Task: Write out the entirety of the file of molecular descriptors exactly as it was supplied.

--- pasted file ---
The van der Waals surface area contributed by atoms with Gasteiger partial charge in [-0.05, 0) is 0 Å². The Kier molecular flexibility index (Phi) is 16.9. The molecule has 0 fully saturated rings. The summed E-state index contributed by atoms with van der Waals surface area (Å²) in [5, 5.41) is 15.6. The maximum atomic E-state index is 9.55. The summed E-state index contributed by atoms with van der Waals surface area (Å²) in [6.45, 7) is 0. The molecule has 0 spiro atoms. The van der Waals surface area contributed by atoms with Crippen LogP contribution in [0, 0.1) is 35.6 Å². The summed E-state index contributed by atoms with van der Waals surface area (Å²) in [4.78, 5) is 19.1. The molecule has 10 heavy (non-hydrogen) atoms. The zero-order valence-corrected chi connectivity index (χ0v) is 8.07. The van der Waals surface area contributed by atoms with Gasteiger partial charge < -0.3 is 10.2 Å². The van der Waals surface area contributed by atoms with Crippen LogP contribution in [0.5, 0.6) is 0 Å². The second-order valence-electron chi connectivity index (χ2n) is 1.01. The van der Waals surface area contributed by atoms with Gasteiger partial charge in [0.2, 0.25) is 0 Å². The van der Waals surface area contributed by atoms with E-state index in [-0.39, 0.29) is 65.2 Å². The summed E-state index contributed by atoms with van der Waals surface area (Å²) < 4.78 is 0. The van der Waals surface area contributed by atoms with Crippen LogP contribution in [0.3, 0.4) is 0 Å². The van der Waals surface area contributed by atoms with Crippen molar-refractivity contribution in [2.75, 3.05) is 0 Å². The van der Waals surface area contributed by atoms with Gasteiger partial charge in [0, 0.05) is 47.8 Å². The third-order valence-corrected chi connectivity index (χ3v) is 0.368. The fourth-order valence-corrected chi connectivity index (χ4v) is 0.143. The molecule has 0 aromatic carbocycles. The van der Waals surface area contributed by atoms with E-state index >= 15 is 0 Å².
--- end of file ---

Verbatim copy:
The van der Waals surface area contributed by atoms with Gasteiger partial charge in [-0.05, 0) is 0 Å². The Kier molecular flexibility index (Phi) is 16.9. The molecule has 0 fully saturated rings. The summed E-state index contributed by atoms with van der Waals surface area (Å²) in [5, 5.41) is 15.6. The maximum atomic E-state index is 9.55. The summed E-state index contributed by atoms with van der Waals surface area (Å²) in [6.45, 7) is 0. The molecule has 0 spiro atoms. The van der Waals surface area contributed by atoms with Crippen LogP contribution in [0, 0.1) is 35.6 Å². The summed E-state index contributed by atoms with van der Waals surface area (Å²) in [4.78, 5) is 19.1. The molecule has 10 heavy (non-hydrogen) atoms. The zero-order valence-corrected chi connectivity index (χ0v) is 8.07. The van der Waals surface area contributed by atoms with Gasteiger partial charge < -0.3 is 10.2 Å². The van der Waals surface area contributed by atoms with Crippen LogP contribution in [0.5, 0.6) is 0 Å². The second-order valence-electron chi connectivity index (χ2n) is 1.01. The van der Waals surface area contributed by atoms with Gasteiger partial charge in [0.2, 0.25) is 0 Å². The van der Waals surface area contributed by atoms with E-state index in [-0.39, 0.29) is 65.2 Å². The summed E-state index contributed by atoms with van der Waals surface area (Å²) < 4.78 is 0. The van der Waals surface area contributed by atoms with Crippen LogP contribution in [0.3, 0.4) is 0 Å². The van der Waals surface area contributed by atoms with Crippen molar-refractivity contribution in [2.75, 3.05) is 0 Å². The van der Waals surface area contributed by atoms with Gasteiger partial charge in [0, 0.05) is 47.8 Å². The third-order valence-corrected chi connectivity index (χ3v) is 0.368. The fourth-order valence-corrected chi connectivity index (χ4v) is 0.143. The molecule has 0 aromatic carbocycles. The van der Waals surface area contributed by atoms with E-state index >= 15 is 0 Å².